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The big-budget adaptation of Green Lantern is a fairly entertaining popcorn movie with a stentorian beginning, a strong finish, and a middle section which feels about a half-hour longer than it actually is. That’s not entirely unwelcome, because GL’s leads are charming when they need to be and engaging otherwise. Ryan Reynolds makes a good Hal Jordan, Blake Lively comes across pretty well as Carol Ferris, Mark Strong stands out as Sinestro, and Peter Skaarsgard plays Hector Hammond effectively as a misfit-turned-skeevy-sociopath.
Unfortunately, this is not director Martin Campbell’s best genre film, falling short of both the brisk, precise Bond reinvention Casino Royale (2005) and the clever, nimble Mask Of Zorro (1998). Even so, Green Lantern is an ambitious attempt to bring the comics’ fusion of space opera and Earthbound superheroics to a general audience, and for the most part it succeeds.
Starting with the Silver Age revamp, Green Lantern was already something of a generic superhero: ultra-brave person receives nigh-unto-magical power ring, and goes to work for immortals who have the universe’s best interests at heart. There’s not a lot of built-in character development, because at any given time there are over 3,000 sentient beings using the rings, each with a certain baseline level of fearlessness. In the old days this was not that big a deal, because the ring’s limitations allowed for puzzle-type stories. More often than not, Hal had to figure out a way around either the weakness to yellow (absent in this movie) or the 24-hour charge.
Eventually, however, Hal found himself at odds with the Guardians, either on philosophical grounds or because they thought he was spending too much time on Earth. These conflicts informed the ‘70s “Hard-Traveling Heroes” stories, the ‘80s arcs where Hal was first exiled into space and then quit the Corps entirely, and 1994’s infamous “Emerald Twilight” arc.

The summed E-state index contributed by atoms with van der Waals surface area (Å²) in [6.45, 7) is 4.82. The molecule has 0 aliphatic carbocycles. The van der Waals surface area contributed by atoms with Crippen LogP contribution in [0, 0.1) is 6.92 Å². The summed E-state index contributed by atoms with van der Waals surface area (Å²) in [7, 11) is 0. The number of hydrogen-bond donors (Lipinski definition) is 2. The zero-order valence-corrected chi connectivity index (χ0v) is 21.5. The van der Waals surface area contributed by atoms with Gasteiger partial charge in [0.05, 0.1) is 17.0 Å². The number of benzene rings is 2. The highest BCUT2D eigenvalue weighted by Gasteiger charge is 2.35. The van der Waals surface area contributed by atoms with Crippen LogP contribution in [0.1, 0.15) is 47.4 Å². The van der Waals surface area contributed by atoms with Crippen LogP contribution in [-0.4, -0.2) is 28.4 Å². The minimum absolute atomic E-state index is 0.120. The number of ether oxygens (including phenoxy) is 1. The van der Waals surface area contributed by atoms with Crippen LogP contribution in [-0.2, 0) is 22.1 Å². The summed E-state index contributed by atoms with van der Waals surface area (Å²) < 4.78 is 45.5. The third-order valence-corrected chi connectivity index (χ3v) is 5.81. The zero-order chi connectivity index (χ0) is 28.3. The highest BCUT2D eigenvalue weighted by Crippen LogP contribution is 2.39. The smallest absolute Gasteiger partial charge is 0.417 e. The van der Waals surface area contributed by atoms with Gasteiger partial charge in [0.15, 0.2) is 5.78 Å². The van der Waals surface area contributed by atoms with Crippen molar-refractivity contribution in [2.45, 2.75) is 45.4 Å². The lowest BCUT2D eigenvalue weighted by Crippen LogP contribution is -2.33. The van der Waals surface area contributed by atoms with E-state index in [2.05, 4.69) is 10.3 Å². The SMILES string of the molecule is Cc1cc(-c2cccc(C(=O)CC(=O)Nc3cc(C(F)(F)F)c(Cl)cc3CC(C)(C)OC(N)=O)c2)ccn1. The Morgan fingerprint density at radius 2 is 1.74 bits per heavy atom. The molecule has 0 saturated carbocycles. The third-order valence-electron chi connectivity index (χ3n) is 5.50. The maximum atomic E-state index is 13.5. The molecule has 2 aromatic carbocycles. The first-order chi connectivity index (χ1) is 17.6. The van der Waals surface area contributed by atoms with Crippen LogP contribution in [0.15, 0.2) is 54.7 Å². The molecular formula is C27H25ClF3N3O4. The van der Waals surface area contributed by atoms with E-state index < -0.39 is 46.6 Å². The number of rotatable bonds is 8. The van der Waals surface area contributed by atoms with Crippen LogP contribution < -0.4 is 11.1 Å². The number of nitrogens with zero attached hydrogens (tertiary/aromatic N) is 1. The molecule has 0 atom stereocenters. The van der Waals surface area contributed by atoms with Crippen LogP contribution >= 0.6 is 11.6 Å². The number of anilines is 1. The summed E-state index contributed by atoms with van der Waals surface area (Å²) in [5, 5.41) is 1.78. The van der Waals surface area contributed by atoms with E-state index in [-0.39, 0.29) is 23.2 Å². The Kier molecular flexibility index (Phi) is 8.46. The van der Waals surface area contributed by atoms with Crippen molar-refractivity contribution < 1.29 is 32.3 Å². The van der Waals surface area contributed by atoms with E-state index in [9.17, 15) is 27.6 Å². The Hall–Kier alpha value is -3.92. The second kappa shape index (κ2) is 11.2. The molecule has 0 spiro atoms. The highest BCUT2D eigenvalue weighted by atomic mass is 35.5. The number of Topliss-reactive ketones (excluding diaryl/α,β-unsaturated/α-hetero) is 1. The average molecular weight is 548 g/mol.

To get to that point, however, you need either a certain familiarity with the Green Lantern Corps or an easy way to bring a new audience up to speed. I’d have loved to see a Green Lantern movie take the Hard-Traveling route (possibly with John Stewart in the Green Arrow role, for simplicity’s sake), but after talking to friends and family unfamiliar with the core GL concept, I think the movie chose wisely to tell Hal’s origin.
In fact, the very first scene of the movie got a nice chuckle out of me, but probably not the way the filmmakers intended. The movie opens with a gorgeous deep-space vista, highlighted by a multicolored nebula, and the first words we hear come from the classy throat of Geoffrey Rush, as he describes the history of the Green Lantern Corps. However, I was reminded instantly of the original “Battlestar Galactica’s” opening narration, performed by the just-as-classy Patrick MacNee. In a way, that sets the tone, because the movie has some pretty cheesy moments, but not enough to overwhelm the viewer.
One moment which does threaten to overwhelm happens to be the flashback to Martin Jordan’s death, remembered in ponderous detail by Hal as he struggles with his jet. Campbell and veteran editor Stuart Baird hammer home every emotional beat laboriously, such that when Martin’s plane bursts into flames, it’s almost anticlimactic. What’s more, the script (by Greg Berlanti, Michael Green, Marc Guggenheim, and Michael Goldenberg) wants to make this an understandably important turning point in Hal’s life, but at times it takes a back seat to Hal’s ambivalence about his new responsibilities.
Faring better are the outer-space scenes. While I might have preferred a more traditional-looking Oa, with gleaming architecture and a bright blue sky, the film’s craggy-coral-reef approach makes the Guardians’ home appropriately unfamiliar. The Guardians themselves are distant but fair, brought to life by CGI which isn’t always convincing, but which does the job.
Thankfully, more attention was paid to Tomar-Re and Kilowog, both of whom are interpreted very faithfully in CGI and by their respective voice actors. Rush lends Tomar a particularly genial air, and he makes a good tour guide for Hal and for the audience. Michael Clarke Duncan doesn’t have much opportunity to bring any nuance to Kilowog, but he can do “big and tough,” which is what the script mainly calls for.